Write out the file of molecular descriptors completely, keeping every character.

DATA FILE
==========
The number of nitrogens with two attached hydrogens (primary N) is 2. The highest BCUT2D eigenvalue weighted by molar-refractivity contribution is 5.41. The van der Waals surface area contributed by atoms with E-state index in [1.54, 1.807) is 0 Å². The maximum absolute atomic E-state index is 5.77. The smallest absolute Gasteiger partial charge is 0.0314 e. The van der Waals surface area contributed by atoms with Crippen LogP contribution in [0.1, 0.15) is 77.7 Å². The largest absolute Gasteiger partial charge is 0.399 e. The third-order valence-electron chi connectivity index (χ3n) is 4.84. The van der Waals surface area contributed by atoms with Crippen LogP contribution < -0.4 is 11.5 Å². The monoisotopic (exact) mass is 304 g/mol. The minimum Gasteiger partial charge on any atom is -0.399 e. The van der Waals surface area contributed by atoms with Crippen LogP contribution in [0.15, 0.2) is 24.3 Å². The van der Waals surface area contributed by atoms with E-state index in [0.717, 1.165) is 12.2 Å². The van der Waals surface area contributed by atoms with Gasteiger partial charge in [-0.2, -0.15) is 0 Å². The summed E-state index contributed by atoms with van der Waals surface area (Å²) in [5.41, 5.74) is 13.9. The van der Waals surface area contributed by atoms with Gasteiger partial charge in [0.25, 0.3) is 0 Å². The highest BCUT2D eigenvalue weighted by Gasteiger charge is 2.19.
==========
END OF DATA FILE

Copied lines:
The number of nitrogens with two attached hydrogens (primary N) is 2. The highest BCUT2D eigenvalue weighted by molar-refractivity contribution is 5.41. The van der Waals surface area contributed by atoms with E-state index in [1.54, 1.807) is 0 Å². The maximum absolute atomic E-state index is 5.77. The smallest absolute Gasteiger partial charge is 0.0314 e. The van der Waals surface area contributed by atoms with Crippen LogP contribution in [0.1, 0.15) is 77.7 Å². The largest absolute Gasteiger partial charge is 0.399 e. The third-order valence-electron chi connectivity index (χ3n) is 4.84. The van der Waals surface area contributed by atoms with Crippen LogP contribution < -0.4 is 11.5 Å². The monoisotopic (exact) mass is 304 g/mol. The minimum Gasteiger partial charge on any atom is -0.399 e. The van der Waals surface area contributed by atoms with Crippen LogP contribution in [0.15, 0.2) is 24.3 Å². The van der Waals surface area contributed by atoms with E-state index in [0.717, 1.165) is 12.2 Å². The van der Waals surface area contributed by atoms with Gasteiger partial charge in [-0.2, -0.15) is 0 Å². The summed E-state index contributed by atoms with van der Waals surface area (Å²) in [5.41, 5.74) is 13.9. The van der Waals surface area contributed by atoms with Gasteiger partial charge in [0.25, 0.3) is 0 Å². The highest BCUT2D eigenvalue weighted by Gasteiger charge is 2.19.